Issue: June 2018
June 14, 2018
3 min read

How should the female athlete triad be addressed in adolescent female athletes?

Issue: June 2018
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Click here to read the Cover Story, "Youth sport superspecialization: A path to injuries, burnout."


Ask the right questions

Marci A. Goolsby, MD
Marci A. Goolsby

Female athlete triad refers to the abnormal menses and affected bone health, such as increased risk of stress fractures and osteoporosis, that comes from an imbalance between an athlete’s nutrition and exercise (referred to as low energy availability). The negative consequences of the female athlete triad can be significant and can impact an athlete’s performance, risk of injury, long-term risk of osteoporosis, fertility and overall health. The best way to treat the female athlete triad is through prevention and education. It is important that there is a positive culture around weight and body image in our young female athletes and that signs and symptoms of the female athlete triad are addressed promptly. There are a number of useful and validated questionnaires to identify these risks. Some of the things that can be evaluated include injuries, particularly stress fractures, history of or current abnormal periods and weight loss or other signs of eating disorder. To go further in depth, there are a number of questions to identify those with current risk factors for an eating disorder. The treatment for the female athlete triad is a team approach and often multiple members of the health care team, including nutrition, medical and psychological services, are involved. Studies have shown that the longer the duration of the female athlete triad, the more negative consequences are likely to develop, particularly to bone health. Athletes may present to the doctor’s office with a stress fracture and it is imperative the physician asks the necessary questions to identify risk factors. When risk factors of the female athlete triad are identified, treatment will be focused on education and counseling in order to prevent the short-term and long-term consequences.

Marci A. Goolsby, MD, is a primary care sports medicine physician at the Women’s Sports Medicine Center at Hospital for Special Surgery in New York.
Disclosure: Goolsby reports no relevant financial disclosures.



Early identification is key

Rachel M. Frank, MD
Rachel M. Frank

The critical step is to screen and try to appropriately identify at-risk athletes. This can be difficult, particularly in the adolescent patient population because signs and symptoms of any of the components of the female athlete triad may not be obvious and it may be difficult to identify who is at risk. Health care providers, in particular sports medicine physicians, need to be aware of the type of athletes who may be at risk for any of the components of the triad and need to try to identify them early, because some of the long-term effects of the female athlete triad can result in serious health consequences and can be exceedingly difficult to reverse. In particular, treating decreased bone mineral density, as well as attempting to treat amenorrhea/oligomenorrhoea, can be challenging and so identifying athletes at risk and intervening early is critical. It is important for providers to have the ability within their sports medicine system to be able to screen and identify these athletes and then provide resources to help, which can take some time.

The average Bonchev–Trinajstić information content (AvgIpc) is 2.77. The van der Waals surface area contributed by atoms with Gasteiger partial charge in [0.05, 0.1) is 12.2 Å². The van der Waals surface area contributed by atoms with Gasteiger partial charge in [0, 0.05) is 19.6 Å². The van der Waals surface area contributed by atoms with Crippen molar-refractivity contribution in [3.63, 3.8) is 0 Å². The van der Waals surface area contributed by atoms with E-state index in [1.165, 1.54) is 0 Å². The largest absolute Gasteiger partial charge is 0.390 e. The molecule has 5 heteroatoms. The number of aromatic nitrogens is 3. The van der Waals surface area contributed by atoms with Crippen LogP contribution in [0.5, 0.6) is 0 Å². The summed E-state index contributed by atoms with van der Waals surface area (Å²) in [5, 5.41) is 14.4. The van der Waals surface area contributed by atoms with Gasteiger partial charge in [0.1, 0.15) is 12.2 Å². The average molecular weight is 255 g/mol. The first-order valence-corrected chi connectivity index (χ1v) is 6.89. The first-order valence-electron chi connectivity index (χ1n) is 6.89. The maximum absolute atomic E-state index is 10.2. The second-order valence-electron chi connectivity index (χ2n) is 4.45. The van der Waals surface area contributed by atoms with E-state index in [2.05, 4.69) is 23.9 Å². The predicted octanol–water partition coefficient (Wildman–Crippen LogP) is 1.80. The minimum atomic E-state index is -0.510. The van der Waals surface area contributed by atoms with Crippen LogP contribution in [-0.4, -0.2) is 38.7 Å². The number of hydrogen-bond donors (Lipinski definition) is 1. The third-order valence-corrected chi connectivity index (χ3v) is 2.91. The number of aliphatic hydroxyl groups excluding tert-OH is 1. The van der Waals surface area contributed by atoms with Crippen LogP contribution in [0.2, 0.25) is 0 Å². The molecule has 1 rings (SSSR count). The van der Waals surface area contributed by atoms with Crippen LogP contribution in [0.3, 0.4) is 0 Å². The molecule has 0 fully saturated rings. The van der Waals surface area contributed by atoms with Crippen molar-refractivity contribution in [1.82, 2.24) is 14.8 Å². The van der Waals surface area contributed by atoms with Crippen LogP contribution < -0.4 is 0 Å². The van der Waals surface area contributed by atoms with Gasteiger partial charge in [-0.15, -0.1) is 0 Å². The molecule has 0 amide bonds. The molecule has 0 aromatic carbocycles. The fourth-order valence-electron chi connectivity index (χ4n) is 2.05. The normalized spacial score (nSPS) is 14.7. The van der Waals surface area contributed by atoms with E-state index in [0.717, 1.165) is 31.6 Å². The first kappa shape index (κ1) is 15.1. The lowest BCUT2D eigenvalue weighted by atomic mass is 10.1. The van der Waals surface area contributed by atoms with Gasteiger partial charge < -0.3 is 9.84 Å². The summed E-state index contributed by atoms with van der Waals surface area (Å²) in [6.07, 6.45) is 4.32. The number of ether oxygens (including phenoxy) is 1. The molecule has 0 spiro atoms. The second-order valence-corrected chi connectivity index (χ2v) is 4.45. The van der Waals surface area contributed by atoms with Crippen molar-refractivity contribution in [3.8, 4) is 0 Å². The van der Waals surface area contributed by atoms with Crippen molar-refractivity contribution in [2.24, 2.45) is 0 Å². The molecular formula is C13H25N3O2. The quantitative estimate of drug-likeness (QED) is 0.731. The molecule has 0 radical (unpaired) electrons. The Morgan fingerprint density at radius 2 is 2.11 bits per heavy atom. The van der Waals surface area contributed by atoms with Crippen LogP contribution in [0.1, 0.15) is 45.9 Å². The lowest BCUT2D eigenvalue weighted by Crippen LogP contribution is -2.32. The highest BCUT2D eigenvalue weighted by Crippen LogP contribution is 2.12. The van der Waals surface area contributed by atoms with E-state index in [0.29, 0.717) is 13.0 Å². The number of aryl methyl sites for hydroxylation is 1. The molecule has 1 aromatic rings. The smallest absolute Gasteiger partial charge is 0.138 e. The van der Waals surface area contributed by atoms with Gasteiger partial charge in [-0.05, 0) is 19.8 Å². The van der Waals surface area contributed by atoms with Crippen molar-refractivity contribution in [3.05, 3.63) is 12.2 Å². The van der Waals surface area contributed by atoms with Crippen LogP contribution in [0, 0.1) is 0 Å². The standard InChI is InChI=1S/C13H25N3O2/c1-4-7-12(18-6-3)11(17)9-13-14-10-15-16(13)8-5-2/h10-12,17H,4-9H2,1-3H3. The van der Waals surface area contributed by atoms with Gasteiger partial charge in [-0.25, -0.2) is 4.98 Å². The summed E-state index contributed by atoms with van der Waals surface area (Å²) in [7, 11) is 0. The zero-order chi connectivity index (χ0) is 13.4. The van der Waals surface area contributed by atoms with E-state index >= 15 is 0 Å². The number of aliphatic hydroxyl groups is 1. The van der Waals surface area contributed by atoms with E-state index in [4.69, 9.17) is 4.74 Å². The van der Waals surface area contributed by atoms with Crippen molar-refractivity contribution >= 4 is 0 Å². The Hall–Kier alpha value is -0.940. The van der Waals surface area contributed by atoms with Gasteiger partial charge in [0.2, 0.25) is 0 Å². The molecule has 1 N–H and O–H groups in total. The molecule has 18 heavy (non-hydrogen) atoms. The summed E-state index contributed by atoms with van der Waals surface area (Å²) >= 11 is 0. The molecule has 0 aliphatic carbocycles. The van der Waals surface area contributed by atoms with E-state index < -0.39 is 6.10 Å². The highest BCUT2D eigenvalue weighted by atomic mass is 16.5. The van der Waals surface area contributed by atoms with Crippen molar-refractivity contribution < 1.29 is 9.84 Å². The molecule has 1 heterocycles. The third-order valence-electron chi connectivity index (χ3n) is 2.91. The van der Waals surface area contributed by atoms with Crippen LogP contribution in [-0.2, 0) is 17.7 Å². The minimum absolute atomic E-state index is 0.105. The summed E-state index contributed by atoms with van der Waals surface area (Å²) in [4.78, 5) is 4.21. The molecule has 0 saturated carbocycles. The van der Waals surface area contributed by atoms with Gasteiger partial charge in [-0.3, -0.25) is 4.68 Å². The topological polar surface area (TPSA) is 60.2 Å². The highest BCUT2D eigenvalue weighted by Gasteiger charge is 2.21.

We have to remember, as sports medicine surgeons, we often see patients for medical and surgical injuries, but a major component to the female athlete triad is psychologic. When we identify these patients, offering them appropriate counseling and an opportunity to work with a psychologist or psychiatrist is critical. Specifically, to get athletes back to sport safely, it is critical for them to not only be cleared medically but also psychologically in an effort to avoid returning to a potentially high-risk environment that may result in recurrence of symptoms. While as sports medicine physicians we are often considered the “quarterbacks” of our athletes’ health care needs, in these cases, we typically need to enlist the help of a variety of specialists to provide a multidisciplinary approach to care, including a psychiatrist or psychologist, endocrinologist and nutritionist, among other specialists. The ultimate goal is to create an environment for the athlete that optimizes healthy eating and fitness habits, improves bone mineral density and improves menstrual function, all in an effort to help these patients become healthier athletes, both on and off the field.

Rachel M. Frank, MD, is an assistant professor in the department of orthopedic surgery at the University of Colorado School of Medicine, Aurora, Colorado.
Disclosure: Frank reports no relevant financial disclosures.